Peace isn’t inaction or nice words, I’m learning. Peace isn’t ignoring, sweeping conflict under the rug, giving up well-being or health of myself or other groups, swallowing my pride, keeping quiet for the comfort and stability of another group. Peace isn’t the path of least resistance. If it’s peace only for some, then it’s not peace for all. Peace is action, peace is recognizing and entering conflict, not for the sake of fighting but for the sake of bringing the presence of something else. The presence of wholeness. In the Hebrew Bible this presence is Shalom, which is mistakenly translated often as peace, but it really means wholeness, completeness. God’s will for creation and humanity from day one is this Shalom. God sends Jesus, sends Jesus into the world, where there are forces that oppose and are in conflict with God’s will. God sends Jesus to be the presence of wholeness, to be the presence that names truth, that names power, that names vulnerability. God gives this presence freely and abundantly.
How do you define (or give an example) of peacekeeping, peacemaking and peacebuilding?
How does the concept of peace as Shalom (wholeness) move us to love our neighbor?
Jesus shows us how to enter conflict for the sake of true peace. Jesus hangs out with the people whom society decided were the scapegoats to ensure peace for the powerful. Jesus upends tables of status quo and that excludes peace, wholeness for the poor, the vulnerable and the weak. Jesus walks through conflict with authorities, is tortured, executed on a cross, because he wouldn’t be quiet, he wouldn’t stop agitating. He wouldn’t stop being the presence of something else besides what the world wanted him to be. He wouldn’t stay in his place. He wouldn’t stop being in relationship with us, even when it got hard and dangerous, because the peace Jesus brought to the world for the world was worth it. Jesus was the living peace who only sought wholeness for all. Jesus was the peace that does indeed pass all understanding, for Jesus reveals the truth of God’s embedding peace, wholeness in creation from the beginning. For God, bringing this wholeness full circle is, dare I say, worth fighting for. Not fighting with weapons or malice, but fighting by dying, fighting with love, fighting with mercy and fighting with hope. God won’t give up on us.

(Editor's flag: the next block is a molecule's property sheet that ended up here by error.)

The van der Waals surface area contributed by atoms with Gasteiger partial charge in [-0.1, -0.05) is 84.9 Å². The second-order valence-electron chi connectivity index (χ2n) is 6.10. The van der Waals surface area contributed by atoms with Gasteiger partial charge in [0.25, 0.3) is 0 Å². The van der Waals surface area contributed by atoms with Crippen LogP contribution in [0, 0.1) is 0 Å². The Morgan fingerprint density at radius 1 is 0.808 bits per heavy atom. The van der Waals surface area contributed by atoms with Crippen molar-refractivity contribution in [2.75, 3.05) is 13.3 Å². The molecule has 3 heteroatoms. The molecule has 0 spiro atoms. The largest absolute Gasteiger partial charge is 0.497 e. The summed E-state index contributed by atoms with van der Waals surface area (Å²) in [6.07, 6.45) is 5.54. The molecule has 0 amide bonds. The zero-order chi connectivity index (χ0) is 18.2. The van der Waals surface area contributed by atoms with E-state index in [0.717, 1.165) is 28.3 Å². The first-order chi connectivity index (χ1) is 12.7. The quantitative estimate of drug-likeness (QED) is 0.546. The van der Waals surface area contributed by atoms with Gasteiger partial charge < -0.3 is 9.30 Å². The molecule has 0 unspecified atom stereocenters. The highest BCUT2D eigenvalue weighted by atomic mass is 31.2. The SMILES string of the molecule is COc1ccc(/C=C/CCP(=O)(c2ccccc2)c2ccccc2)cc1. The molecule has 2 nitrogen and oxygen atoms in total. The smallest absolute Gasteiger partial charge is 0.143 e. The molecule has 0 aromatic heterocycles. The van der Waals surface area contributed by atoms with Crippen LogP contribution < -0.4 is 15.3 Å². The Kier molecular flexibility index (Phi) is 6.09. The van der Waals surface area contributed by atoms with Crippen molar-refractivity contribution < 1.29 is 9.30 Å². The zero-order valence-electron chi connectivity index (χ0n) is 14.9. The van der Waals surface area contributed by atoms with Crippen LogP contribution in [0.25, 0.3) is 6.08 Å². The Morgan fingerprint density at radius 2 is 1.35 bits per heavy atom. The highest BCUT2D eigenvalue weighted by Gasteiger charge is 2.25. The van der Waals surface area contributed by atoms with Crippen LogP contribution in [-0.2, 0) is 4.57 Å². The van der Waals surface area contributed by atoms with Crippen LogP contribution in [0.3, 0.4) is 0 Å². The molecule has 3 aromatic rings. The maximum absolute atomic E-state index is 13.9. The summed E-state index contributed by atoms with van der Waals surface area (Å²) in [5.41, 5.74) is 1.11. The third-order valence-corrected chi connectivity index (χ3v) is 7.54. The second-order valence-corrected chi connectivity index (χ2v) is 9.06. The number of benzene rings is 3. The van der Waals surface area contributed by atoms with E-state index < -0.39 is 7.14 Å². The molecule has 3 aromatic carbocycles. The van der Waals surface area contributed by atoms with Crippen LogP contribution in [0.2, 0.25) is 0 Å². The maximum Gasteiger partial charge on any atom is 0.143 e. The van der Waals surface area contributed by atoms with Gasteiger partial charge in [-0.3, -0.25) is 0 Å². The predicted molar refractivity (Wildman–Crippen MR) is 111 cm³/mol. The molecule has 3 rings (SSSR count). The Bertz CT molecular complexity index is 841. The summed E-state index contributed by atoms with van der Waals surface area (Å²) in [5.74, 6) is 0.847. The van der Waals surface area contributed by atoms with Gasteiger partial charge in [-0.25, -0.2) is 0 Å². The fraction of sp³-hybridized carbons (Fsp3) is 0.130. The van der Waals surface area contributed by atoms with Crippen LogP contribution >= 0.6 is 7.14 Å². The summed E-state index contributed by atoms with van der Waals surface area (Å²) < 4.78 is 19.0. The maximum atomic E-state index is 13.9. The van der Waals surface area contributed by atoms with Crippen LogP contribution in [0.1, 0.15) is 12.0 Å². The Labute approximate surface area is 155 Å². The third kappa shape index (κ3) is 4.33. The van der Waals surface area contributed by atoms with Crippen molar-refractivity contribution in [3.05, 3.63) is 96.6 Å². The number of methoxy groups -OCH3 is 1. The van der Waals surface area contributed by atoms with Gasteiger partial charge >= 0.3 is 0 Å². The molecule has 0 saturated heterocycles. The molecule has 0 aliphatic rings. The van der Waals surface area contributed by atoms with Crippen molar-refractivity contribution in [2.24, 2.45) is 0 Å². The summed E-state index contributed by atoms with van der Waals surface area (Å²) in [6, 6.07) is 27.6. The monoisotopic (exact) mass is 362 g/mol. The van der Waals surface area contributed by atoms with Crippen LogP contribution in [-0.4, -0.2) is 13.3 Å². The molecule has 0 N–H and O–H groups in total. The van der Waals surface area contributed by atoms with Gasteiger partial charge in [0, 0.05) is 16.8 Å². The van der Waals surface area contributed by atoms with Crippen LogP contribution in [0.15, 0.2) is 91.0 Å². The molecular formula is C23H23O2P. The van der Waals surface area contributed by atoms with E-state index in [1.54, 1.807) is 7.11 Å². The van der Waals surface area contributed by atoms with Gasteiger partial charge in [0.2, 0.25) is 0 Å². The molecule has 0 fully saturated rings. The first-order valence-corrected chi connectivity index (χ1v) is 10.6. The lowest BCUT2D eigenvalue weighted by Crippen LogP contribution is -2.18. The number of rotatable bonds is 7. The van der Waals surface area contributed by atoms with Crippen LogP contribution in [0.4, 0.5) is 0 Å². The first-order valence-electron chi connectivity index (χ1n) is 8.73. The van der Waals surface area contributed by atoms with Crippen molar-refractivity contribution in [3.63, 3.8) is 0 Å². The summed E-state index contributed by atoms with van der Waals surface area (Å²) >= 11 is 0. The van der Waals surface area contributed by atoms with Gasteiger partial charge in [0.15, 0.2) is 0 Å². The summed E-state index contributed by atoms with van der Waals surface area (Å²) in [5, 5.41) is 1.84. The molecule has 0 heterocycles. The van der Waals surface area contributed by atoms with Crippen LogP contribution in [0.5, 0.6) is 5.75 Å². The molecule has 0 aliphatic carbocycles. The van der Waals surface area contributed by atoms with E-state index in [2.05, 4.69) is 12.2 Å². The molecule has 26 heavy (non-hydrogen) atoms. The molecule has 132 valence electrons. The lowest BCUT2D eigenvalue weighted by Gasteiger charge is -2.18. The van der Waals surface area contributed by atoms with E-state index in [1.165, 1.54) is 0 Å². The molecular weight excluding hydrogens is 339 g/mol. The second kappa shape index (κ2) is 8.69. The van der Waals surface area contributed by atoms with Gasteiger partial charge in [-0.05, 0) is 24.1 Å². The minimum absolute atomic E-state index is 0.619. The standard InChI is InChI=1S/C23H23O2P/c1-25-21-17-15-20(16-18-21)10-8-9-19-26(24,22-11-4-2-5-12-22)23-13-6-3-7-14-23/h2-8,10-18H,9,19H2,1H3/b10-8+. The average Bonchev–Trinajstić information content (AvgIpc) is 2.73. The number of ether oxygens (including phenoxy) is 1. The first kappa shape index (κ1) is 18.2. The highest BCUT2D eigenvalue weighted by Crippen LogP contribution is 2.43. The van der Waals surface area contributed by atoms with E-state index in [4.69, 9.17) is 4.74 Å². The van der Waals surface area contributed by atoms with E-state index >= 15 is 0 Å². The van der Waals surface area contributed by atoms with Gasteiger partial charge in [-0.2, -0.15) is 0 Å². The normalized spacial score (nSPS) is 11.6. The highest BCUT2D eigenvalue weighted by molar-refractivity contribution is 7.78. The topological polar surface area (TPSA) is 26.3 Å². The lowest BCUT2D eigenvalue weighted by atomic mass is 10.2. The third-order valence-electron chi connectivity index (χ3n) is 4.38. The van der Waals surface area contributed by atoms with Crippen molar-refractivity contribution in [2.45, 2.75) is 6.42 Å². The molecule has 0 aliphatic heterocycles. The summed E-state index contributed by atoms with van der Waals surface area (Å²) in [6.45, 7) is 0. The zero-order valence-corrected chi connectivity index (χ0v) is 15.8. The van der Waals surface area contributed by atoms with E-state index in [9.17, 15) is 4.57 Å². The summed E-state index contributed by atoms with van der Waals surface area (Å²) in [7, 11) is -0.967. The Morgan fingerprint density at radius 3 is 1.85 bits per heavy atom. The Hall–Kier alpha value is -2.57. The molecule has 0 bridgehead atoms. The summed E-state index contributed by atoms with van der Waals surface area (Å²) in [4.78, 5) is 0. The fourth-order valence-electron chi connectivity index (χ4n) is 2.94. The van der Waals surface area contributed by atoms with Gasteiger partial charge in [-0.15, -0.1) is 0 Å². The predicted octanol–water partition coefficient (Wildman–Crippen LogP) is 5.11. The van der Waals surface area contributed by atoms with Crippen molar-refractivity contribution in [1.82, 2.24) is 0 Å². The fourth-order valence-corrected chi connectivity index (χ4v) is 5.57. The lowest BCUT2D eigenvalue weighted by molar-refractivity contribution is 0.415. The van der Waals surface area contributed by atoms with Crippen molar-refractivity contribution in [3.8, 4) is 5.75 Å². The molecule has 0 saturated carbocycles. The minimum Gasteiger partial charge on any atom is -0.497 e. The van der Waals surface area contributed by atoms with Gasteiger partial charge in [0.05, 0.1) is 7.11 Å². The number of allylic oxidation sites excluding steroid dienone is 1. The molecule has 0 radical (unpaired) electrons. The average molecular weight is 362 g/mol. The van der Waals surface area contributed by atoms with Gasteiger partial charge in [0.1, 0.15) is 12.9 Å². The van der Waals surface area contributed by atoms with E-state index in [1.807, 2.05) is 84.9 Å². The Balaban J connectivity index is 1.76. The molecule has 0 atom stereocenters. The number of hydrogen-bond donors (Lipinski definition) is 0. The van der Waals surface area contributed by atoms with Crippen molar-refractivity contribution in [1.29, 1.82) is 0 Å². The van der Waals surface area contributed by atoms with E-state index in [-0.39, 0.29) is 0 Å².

For positive peace, true peace to abound, we too must not give up but enter the world, into the forces that oppose separation from God and creation. We trust that we too are the embodiment of this presence, that we don’t keep the peace, we make it, we build it, not alone, but with God, in the presence of Jesus, and sustained by the Holy Spirit, for we are one-wholeness. We engage conflict, we speak not of right or wrong but of wholeness, mercy and love. We don’t respond to violence with violence but with vulnerability. We lay down our weapons of words, actions, ego and yes, maybe real weapons, and stand bare before our neighbor seeking connection and peace. We stay in the mess, in the tension, because the world, the world where all people and creation thrive and flourish is worth fighting and dying for. Yes, that sounds naïve and dramatic, or perhaps plain foolish, but I think that is the point. Jesus was foolish in who he hung out with. Jesus was foolish in feeding 5000 people as if it made a difference. Jesus was foolish giving away his power to heal a worthless woman, or outcast lepers. Jesus was foolish to believe that turning over tables would permanently end economic theft and the grifting of the poor by the rich. Jesus was foolish to not defend himself before the Roman authorities to save his life. But Jesus foolishly trusted God’s wisdom, God’s wisdom that shows peace, wholeness, is forged through the hot coals of conflict. Peace that matters, peace that means anything, is a peace that isn’t soft, squishy or delicate. Peace that lasts is a peace where conflict is put to death once and for all. The peace that passes all understanding pulls us into the mystery of life together and life with God with humility, openness, mercy and grace. A peace that is for all, no one is harmed, no one is on the outside, no one is right, no one is wrong, but all are loved, fed, housed, sheltered, given abundant life now, and protected in Jesus name. This is a peace worth fighting for. Amen.